Hydraulic fracturing - commonly known as fracking - has been
responsible for just two earthquakes ever around the world,
according to the National Research Council.
Acting on a request from Congress and the Department of Energy, the
NRC released a special report titled, "
Induced Seismicity Potential in Energy
", which sought to uncover the connection between energy extraction
techniques (like fracking and
well drilling) and earthquakes.
While the report did reveal that fracking and other similar
activities can cause earthquakes, the number of such seismic events
was relatively small.
Over the past 90 years, human activity has been proven to be the
cause of only 154 earthquakes, which were all classified as either
small or moderate. Of those, 60 were in the United States and only
two were the result of fracking.
This is compared to the annual average of about 14,450 global
earthquakes registering a magnitude of 4.0 or higher each year.
One of the key findings of the report was that the injection or
extraction of fluid into or from the earth could affect subsurface
pore pressure and thus cause a seismic event. Operations that try
to maintain a balance between the amount of fluid
in and taken out of the earth might induce fewer seismic events,
according to the report.
This finding might help to explain why fracking has been behind the
two tiny earthquakes, which were in Oklahoma (2.8 magnitude) and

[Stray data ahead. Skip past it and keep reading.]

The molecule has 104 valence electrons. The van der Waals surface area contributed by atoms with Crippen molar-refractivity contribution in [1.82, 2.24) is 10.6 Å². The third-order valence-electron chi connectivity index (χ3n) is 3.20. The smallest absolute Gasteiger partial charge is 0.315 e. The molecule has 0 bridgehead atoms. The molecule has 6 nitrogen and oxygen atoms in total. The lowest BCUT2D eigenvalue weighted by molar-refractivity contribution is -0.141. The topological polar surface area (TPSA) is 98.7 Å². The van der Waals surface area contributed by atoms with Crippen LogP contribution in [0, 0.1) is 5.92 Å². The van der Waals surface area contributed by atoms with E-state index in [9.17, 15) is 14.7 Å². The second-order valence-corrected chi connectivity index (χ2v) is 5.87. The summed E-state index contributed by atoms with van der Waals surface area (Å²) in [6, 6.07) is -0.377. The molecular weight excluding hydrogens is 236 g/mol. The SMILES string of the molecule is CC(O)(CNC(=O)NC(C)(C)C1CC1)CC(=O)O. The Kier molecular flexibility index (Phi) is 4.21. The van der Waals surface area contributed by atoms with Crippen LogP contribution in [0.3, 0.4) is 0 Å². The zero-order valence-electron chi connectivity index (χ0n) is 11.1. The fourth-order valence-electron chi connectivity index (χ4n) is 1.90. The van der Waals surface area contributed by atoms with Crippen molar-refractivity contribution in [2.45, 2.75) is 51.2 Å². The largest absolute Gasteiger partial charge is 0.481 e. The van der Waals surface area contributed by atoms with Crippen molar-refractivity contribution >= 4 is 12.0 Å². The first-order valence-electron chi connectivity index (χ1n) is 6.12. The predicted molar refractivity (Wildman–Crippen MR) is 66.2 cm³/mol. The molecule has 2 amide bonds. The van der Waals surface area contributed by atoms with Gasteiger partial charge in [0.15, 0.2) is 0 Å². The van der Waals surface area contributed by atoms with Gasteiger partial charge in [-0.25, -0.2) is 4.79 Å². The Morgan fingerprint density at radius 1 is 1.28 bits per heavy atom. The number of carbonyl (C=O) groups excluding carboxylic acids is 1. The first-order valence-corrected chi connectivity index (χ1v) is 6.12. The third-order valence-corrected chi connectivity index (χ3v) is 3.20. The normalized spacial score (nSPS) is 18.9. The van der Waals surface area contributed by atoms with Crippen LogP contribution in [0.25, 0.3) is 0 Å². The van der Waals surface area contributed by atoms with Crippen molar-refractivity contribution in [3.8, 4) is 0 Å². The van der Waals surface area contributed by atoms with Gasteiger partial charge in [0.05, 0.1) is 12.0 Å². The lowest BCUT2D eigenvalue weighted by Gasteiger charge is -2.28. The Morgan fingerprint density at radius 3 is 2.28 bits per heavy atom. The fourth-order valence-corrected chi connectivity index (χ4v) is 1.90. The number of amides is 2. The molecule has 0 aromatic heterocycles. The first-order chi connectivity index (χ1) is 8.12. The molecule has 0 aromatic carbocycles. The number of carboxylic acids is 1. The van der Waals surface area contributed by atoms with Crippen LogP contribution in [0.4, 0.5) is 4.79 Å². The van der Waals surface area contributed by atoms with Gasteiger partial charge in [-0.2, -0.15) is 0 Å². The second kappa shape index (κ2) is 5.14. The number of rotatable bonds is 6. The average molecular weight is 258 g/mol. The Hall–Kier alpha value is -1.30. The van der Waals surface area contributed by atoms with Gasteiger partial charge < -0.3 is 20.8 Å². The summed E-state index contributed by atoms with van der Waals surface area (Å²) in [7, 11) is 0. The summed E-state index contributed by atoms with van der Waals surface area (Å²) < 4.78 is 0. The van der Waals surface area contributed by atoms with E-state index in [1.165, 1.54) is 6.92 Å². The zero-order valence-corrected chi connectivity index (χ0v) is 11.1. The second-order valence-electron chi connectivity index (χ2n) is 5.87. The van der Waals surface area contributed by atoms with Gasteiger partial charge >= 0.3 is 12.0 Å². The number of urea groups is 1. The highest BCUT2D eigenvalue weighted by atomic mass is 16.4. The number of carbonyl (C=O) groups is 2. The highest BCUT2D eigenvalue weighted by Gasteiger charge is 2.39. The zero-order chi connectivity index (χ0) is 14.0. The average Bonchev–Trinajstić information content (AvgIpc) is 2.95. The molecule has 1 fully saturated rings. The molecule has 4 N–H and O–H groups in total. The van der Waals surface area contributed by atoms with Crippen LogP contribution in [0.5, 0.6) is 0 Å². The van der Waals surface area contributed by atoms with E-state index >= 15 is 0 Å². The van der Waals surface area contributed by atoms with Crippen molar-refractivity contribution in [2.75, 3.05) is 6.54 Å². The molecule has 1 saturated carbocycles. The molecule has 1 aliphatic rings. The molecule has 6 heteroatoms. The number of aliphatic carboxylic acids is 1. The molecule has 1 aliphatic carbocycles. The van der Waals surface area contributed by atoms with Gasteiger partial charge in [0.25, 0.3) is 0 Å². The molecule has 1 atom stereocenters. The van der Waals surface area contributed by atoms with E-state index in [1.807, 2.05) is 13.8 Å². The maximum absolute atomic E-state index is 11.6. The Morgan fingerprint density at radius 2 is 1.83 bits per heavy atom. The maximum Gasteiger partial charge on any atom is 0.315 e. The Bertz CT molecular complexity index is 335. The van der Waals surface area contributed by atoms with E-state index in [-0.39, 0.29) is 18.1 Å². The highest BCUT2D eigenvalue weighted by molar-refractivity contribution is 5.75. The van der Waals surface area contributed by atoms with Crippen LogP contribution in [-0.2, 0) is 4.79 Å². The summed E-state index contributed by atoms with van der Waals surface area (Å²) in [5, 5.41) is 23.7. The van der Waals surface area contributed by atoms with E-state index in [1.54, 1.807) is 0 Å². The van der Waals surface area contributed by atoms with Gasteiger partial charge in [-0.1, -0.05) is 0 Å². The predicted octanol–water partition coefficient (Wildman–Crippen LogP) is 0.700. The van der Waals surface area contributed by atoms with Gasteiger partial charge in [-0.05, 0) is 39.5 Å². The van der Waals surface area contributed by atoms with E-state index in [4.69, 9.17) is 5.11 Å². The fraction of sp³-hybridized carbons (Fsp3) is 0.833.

England (2.3). The
extraction process sees millions of gallons of chemical- and
sand-laced water injected into the ground to crack shale rock,
releasing the hydrocarbon. Once this water is removed from the
well, it needs to be disposed of and drilling wells for this
purpose is a common technique in the industry.
Thus, there are a number of opportunities for fracking operations
to potentially alter subsurface pore pressure and cause seismic
Despite these risks, the very low number of earthquakes connected
to fracking likely means that there isn't much seismic
posed by such activities.
"There's a whole bunch of wells that have been drilled, let's say
for wastewater and the number of events have been pretty small,"
professor of economic geology at the Colorado School of Mines and
report chairman Murray Hitzman said. "Is it a huge problem? The
report says basically no. Is it something we should look at and
think about? Yes."
Geological Survey seismologist William Ellsworth told
The Associated Press
that he agreed with the NRC's findings, stating, "hydraulic
fracturing does not seem to pose much risk for earthquake
While the report does show that humans are responsible for some
seismic activity, the amount is very, very small. Still, it is
unlikely that the findings of the report will quell some of the
protests that have been rising up around the country (and in other
parts of the world) over fracking.
Its opponents maintain that fracking can contaminate groundwater,
despite the findings of several major studies to the contrary.
These critics have helped to shape public opinion about the natural
gas extraction technique, putting operators behind the proverbial
eight-ball when it comes to convincing landowners and
municipalities to let them drill.
Fixing this public opinion issue will be essential for not only the
natural gas industry but the U.S. as a whole, as fracking has
allowed America to become the top producer of the hydrocarbon
worldwide. Further, it appears that natural gas will be a major
part of the solution to the world's energy needs over the coming
decades as many countries seek to move away from nuclear power.
to combat this, the International Energy Administration released a
special World Energy Outlook, titled Golden Rules for a Golden Age
, which sought to build a consensus between the industry and its